Title: Computational Journalism: Social Media Visual Analytics for Journalistic Inquiry
Nicholas Diakopoulos (GA Tech, PhD, 2009).
Date/Day: Thursday 4/15/2010
Location: CCB 102
What is the impact that computing can and will have on the changing
landscape of news production and consumption? In this talk I will
introduce Computational Journalism as the application of computing to
the processes of journalism including information gathering,
organization and sensemaking, communication and presentation, and
dissemination and public interaction with news information, all while
upholding values of journalism such as balance, accuracy, and
objectivity. I will then present recent work related to visual and
analytic tools for helping to enhance journalists’ and consumers’
abilities to make sense of public commentary on televised news events
such as debates and speeches. This work suggests opportunities for
computing to enhance both the ability of journalists to leverage
public response to news events, as well as for the public to have more
meaningful experiences when participating in online news commentary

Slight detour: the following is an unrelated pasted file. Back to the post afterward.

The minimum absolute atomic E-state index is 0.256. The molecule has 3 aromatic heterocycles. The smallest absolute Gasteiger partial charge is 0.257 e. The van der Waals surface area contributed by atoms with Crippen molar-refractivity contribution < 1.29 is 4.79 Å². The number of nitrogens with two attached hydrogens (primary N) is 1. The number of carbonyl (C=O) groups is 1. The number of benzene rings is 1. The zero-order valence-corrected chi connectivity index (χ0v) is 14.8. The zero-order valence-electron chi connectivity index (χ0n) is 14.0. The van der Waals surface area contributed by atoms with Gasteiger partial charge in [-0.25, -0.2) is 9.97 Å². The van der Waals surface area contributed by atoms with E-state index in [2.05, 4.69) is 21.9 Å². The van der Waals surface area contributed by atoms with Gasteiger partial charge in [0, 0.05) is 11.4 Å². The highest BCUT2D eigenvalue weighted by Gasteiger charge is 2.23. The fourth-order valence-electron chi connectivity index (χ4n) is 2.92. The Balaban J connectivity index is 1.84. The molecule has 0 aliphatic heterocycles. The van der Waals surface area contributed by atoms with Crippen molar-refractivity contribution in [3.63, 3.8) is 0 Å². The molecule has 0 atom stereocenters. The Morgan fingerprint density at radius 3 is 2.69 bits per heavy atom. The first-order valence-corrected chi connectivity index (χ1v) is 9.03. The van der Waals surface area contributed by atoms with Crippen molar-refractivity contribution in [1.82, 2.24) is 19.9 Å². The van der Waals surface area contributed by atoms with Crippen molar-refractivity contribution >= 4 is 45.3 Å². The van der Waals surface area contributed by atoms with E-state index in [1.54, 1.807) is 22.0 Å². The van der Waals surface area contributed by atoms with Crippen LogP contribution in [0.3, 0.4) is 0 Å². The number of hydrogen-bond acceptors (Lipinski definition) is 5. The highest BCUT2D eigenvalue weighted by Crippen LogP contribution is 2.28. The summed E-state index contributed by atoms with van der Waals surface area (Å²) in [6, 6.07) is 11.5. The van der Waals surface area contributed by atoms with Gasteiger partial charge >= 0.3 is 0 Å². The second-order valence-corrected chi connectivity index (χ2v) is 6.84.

Nicholas Diakopoulos is a Computing Innovation Fellow at the School of
Communication and Information at Rutgers University. He received his
Ph.D. in Computer Science from the School of Interactive Computing at
the Georgia Institute of Technology in 2009. His research interests
span human computer interaction, information visualization, and
multimedia content analysis with themes from media including
journalism, collaborative authorship and annotation, and games.
Mapping the World’s Photos
Date: Tuesday 4/13/2010
Time: 1:30p – 3:00p.
Location: Klaus 1116 West
We investigate how to organize a large collection of geotagged photos, working with a dataset of about 35 million images collected from Flickr. Our approach combines content analysis based on text tags and image data with structural analysis based on geospatial data. We use the spatial distribution of where people take photos to define a relational structure between the photos that are taken at popular places. We then study the interplay between this structure and the content, using classification methods for predicting such locations from visual, textual and temporal features of the photos. We find that combined visual and temporal features improve the ability to estimate the location of a photo, compared to using just textual or visual features alone. We illustrate using these techniques to structure a large collection of geotagged photos, while also revealing various interesting properties about popular cities and landmarks at a global scale.